In Goa I discovered the joy of fresh coconuts. I also started dancing again. I danced under a Banyan tree. I danced under the stars next to the sea. I slept in a hut. I had fresh papaya every morning. I swam in the sea. I began to feel happy.

“Delicious Fat” photo by Hannah Harpole

In Tamil Nadu I discovered dosa and found out I have a high tolerance for spice. These thin pancakes made from fermented rice and lentils reminded me of childhood crepes. I devoured them, loving the crispness. I was made fun of by the cook where I stayed for wanting them outside of the traditional breakfast hours. He called me Dosa Queen.

In Karnataka I bought idli on the street for two cents and discovered Ashtanga yoga. I was suddenly moving as much on this trip as I had ten years earlier as a professional ballerina. One afternoon sitting in a café I overheard someone saying they were studying Ayurveda. I had read earlier in a yoga text about this ancient science of health and was intrigued. I interjected myself into the conversation and had a chai date scheduled for the next day to learn more.

Ashtanga yoga attracts many former dancers and gymnasts. I quickly became aware in snippets of conversation that the old demon of disordered eating was very present. Yogis in cafes would demand foods that were dairy free, gluten free, and sugar free in a country that still was struggling with malnutrition. I knew I needed to address this part of my own story to not succumb to the comfort of an old addiction.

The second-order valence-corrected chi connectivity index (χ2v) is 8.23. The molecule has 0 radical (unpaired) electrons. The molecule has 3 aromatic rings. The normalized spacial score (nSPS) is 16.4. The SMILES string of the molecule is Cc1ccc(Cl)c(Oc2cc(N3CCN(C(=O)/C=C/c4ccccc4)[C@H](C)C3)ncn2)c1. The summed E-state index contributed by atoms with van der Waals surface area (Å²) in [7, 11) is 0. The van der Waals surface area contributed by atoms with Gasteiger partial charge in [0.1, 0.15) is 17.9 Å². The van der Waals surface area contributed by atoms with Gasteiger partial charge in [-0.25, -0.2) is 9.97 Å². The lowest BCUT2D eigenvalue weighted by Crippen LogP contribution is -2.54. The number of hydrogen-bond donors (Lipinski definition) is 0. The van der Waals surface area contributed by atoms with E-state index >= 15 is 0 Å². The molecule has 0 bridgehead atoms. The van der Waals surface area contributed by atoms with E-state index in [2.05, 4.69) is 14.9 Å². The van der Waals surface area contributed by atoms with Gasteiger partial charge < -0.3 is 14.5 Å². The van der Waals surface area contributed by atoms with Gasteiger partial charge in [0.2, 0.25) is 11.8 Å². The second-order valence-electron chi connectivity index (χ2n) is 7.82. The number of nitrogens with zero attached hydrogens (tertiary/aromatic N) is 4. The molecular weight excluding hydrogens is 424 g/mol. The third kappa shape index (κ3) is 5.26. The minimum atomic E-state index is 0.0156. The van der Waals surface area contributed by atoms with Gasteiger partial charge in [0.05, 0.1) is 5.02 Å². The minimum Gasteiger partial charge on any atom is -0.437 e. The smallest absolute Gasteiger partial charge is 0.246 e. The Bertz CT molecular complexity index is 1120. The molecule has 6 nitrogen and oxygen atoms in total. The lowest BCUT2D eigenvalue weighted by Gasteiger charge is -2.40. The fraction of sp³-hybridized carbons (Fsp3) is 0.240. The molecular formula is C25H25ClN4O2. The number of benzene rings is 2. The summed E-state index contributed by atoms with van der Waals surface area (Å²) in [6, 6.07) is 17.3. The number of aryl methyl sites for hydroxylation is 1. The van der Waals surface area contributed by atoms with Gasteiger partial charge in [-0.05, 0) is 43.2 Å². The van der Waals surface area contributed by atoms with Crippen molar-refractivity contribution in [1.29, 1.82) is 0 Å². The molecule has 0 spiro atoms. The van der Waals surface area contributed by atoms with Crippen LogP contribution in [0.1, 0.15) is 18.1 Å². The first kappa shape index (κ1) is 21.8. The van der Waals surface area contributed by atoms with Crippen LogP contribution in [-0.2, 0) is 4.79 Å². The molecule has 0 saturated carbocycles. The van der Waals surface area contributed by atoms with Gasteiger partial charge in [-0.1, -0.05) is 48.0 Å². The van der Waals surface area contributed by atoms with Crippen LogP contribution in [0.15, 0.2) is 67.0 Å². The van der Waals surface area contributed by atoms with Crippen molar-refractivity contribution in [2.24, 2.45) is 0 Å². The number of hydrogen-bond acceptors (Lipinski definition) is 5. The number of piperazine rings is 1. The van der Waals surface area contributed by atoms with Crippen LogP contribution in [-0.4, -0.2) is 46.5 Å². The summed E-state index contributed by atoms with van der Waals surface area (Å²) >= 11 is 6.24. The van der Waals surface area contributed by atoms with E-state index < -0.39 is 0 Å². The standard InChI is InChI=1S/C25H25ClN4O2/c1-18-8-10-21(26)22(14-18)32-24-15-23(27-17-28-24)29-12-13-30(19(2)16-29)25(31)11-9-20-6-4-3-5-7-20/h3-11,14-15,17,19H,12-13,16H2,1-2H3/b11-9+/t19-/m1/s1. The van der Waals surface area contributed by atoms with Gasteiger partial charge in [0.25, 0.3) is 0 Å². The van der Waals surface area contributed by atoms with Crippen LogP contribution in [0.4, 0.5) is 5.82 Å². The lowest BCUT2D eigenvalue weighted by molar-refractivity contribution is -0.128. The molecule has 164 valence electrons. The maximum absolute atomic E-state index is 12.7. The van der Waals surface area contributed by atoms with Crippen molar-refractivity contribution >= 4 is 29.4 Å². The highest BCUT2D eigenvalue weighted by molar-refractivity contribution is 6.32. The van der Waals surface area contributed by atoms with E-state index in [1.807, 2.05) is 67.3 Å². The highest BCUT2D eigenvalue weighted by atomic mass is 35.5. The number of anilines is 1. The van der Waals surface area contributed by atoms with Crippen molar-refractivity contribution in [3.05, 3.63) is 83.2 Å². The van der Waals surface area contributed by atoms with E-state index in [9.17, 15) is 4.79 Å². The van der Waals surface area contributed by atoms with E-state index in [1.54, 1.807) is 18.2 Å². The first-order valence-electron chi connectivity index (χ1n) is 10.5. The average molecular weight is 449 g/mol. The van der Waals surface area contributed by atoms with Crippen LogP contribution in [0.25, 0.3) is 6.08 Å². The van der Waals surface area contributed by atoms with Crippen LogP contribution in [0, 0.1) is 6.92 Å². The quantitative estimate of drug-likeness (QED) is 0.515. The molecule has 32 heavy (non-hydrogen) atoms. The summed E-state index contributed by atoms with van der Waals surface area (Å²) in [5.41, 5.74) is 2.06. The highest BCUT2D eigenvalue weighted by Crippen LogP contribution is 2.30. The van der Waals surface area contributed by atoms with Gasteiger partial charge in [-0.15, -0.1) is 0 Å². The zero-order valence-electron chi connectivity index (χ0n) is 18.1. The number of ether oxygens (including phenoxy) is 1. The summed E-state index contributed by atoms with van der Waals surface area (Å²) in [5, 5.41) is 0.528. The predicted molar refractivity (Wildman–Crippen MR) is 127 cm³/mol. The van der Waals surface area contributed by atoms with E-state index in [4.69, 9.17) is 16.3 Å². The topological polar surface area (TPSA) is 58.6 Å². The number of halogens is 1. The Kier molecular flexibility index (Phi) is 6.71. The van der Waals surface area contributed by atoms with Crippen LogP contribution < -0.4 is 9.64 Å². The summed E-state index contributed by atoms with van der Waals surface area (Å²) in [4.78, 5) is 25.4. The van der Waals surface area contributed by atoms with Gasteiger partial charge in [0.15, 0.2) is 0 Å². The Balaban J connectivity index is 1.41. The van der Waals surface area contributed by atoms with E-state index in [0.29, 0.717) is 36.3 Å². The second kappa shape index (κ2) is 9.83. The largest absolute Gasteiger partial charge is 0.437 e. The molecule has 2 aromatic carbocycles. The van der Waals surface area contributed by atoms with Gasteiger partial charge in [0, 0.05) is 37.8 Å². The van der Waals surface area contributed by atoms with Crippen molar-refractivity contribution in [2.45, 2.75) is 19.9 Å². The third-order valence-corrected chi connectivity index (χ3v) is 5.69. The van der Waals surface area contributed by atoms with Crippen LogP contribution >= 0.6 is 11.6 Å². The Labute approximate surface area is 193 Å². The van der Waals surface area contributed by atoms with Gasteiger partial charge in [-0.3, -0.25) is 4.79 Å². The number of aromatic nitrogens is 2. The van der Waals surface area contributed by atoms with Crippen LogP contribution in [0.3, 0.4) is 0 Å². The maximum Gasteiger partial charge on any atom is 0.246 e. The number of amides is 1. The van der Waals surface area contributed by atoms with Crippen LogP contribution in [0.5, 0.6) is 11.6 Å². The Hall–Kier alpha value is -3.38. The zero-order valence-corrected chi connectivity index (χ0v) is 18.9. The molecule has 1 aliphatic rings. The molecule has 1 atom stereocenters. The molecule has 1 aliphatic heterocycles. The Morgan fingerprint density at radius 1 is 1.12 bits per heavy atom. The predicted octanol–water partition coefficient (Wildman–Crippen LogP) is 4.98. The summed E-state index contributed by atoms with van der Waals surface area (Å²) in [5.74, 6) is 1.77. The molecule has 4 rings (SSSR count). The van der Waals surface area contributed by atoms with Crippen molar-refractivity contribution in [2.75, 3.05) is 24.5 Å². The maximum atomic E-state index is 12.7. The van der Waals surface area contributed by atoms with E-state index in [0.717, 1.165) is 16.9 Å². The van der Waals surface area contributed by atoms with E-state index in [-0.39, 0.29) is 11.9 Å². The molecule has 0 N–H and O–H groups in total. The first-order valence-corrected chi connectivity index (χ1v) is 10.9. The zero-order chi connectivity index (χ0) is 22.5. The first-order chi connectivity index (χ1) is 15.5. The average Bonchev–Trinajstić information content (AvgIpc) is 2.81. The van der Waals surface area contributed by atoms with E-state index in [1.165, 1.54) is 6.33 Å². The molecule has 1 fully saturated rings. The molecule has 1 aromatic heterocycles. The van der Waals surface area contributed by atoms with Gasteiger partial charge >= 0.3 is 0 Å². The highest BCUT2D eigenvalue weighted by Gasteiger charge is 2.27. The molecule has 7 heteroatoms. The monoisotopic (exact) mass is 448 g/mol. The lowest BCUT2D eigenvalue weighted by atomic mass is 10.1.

My appointment for chai turned out to be life changing. Ayurveda views the world through three doshas. When these are unbalanced we become unhealthy. I found that the focus was not so much on the physical look of the body but on the mind and energy. This made sense after my own experience of disordered eating, of knowing that my body and mind were sluggish when I overindulged or was not eating nourishing foods.

After reading my pulse, my chai mate suggested foods that I could integrate instead of eliminate. She also suggested that part of the reason I felt healthy in India was because I was allowing myself to eat fat for the first time in twenty years. Ayurveda embraces fat as being pivotal to digestion, the nervous system, cellular regeneration, and hormone regulation.

I continued on my journey, getting what a fellow traveler and I named “mud butt” on the Ganges in Rishikesh, then being treated to a savory snack on a roof as the sun set in Haryana. Hiking from Dharamkot to Dharamasala to eat the best momos with an astonishing view of a pristine mountain along the roadside. Finally, starting to feel homesick in Menali, seeking out chocolate chip cookies, and knowing I was ready to leave India.

What India did for me was to normalize my relationship to food. Everywhere I went I was treated to a feast of vegetarian options, which took the pressure off eating. I just ate when I felt hungry. When I was ready, India gave me a teacher who in one afternoon over tea introduced me to Ayurveda and the medicine of food that made sense, after spending the first thirty years of my life fighting with it. Most importantly, India and her foods gave me back my energy and happiness.



HANNAH HARPOLE grew up on the west coast of the United States, attended college in New Mexico, and moved to New York City for graduate school. She has traveled extensively leading retreats that incorporate yoga and teach the principles of Ayurveda. She resides in Bern, Switzerland.


Spring 2019  |  Sections  |  Asia